The New York Times: Choosing Emotion Over Virtuosity


Choosing Emotion Over Virtuosity
Corinna da Fonseca-Wollheim, The New York Times:

Pianists blessed with formidable technique are often tempted by programs that show off virtuosic extremes. In his solo recital at Merkin Concert Hall on Tuesday evening, Soheil Nasseri went in search of other extremes in a selection of works that demonstrated the piano’s ability to reflect the whole gamut of human emotions. From the playfulness of Brahms’s Capriccios and the Punch-and-Judy humor of Beethoven’s Sonata No. 16 in G to the bitter anguish of two powerful new pieces by Michael Hersch, Mr. Nasseri revealed a sure eye for drama and the psychologically telling detail.

In the four selections by Brahms with which Mr. Nasseri opened, his coloring was sometimes erratic as he struggled to adjust to the instrument and the hall’s acoustics. By the time he closed the recital with a brisk and scintillating rendition of the original 1913 version of Rachmaninoff’s Sonata No. 2 in B flat minor, those troubles had been put to rest.

There is a full-body expressiveness to Mr. Nasseri’s playing that came through most strongly in the comic moments by Beethoven and in the grief-stricken “Tenebrae” and “Two Lullabies,” which Mr. Hersch wrote after a friend’s death.

In the opening of the Beethoven sonata, with its out-of-sync voices, Mr. Nasseri looked at his hands like a parent exasperated by fighting children. For one false cadence, he leaned into the keyboard so that the dissonant chord seemed to result from his palm’s accidentally pressing down on the keys. He brought narrative flair to the slow movement and more comic effects to the third movement, with its truncated phrases and abrupt silences that make it seem as if the pianist were suffering a memory lapse.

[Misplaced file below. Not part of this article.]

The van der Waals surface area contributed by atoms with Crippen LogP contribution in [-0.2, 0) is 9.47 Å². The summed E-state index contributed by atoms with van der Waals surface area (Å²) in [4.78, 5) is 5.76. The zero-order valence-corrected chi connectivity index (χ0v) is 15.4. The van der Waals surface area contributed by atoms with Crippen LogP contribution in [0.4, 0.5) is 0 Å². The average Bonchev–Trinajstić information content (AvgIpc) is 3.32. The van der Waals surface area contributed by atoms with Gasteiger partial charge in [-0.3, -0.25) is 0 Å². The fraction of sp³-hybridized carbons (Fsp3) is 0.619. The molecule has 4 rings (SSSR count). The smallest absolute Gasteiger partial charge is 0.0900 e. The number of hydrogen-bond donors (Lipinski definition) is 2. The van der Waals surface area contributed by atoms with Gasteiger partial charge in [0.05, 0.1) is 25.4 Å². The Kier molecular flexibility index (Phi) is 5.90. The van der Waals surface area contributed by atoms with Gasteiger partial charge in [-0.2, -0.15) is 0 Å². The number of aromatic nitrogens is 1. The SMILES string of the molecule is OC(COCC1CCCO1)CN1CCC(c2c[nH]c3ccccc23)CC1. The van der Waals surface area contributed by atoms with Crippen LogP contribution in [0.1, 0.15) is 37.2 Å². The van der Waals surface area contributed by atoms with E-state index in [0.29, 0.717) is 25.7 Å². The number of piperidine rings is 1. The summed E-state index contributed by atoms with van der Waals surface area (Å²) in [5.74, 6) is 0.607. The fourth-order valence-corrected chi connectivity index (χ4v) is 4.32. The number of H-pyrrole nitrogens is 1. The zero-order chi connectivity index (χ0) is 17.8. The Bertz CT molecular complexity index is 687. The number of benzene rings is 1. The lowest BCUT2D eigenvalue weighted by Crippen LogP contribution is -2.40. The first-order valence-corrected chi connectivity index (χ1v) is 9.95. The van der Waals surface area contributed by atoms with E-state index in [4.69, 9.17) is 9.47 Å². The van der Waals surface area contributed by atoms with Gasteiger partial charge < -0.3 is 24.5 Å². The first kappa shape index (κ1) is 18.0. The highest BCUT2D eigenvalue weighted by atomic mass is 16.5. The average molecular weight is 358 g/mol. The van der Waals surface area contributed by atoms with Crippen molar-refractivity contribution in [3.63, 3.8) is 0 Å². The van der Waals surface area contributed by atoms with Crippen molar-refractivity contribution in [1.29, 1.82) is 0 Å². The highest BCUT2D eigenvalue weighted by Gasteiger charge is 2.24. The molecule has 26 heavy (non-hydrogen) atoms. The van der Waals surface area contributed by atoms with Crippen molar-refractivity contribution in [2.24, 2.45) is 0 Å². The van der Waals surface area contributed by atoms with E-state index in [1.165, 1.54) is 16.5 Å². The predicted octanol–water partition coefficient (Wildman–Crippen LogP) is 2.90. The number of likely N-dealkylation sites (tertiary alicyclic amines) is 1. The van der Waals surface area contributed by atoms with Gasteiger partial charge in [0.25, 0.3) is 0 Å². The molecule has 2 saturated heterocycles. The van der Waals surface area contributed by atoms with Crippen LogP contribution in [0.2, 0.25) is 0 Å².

Mr. Hersch’s “Tenebrae” opens with an explosive chord that rattles the frame of the piano and seems to release a dark, toxic cloud over the remainder of the piece. There is a fragile beauty to the searching chords that gradually grow more frantic and erratic. The piece ends as if in shock.

Despite the title, there is nothing soothing about the “Two Lullabies,” which, although slow, are punctuated by bruising cluster chords. The second lullaby features a pendulumlike motion and mystical harmonies that are constantly assaulted by violent chords. Here, too, Mr. Nasseri’s physical commitment to the music — in the use of fists or a sudden slumping of the shoulder — added to the sense of exhaustion and despair of these psychologically absorbing and structurally convincing pieces.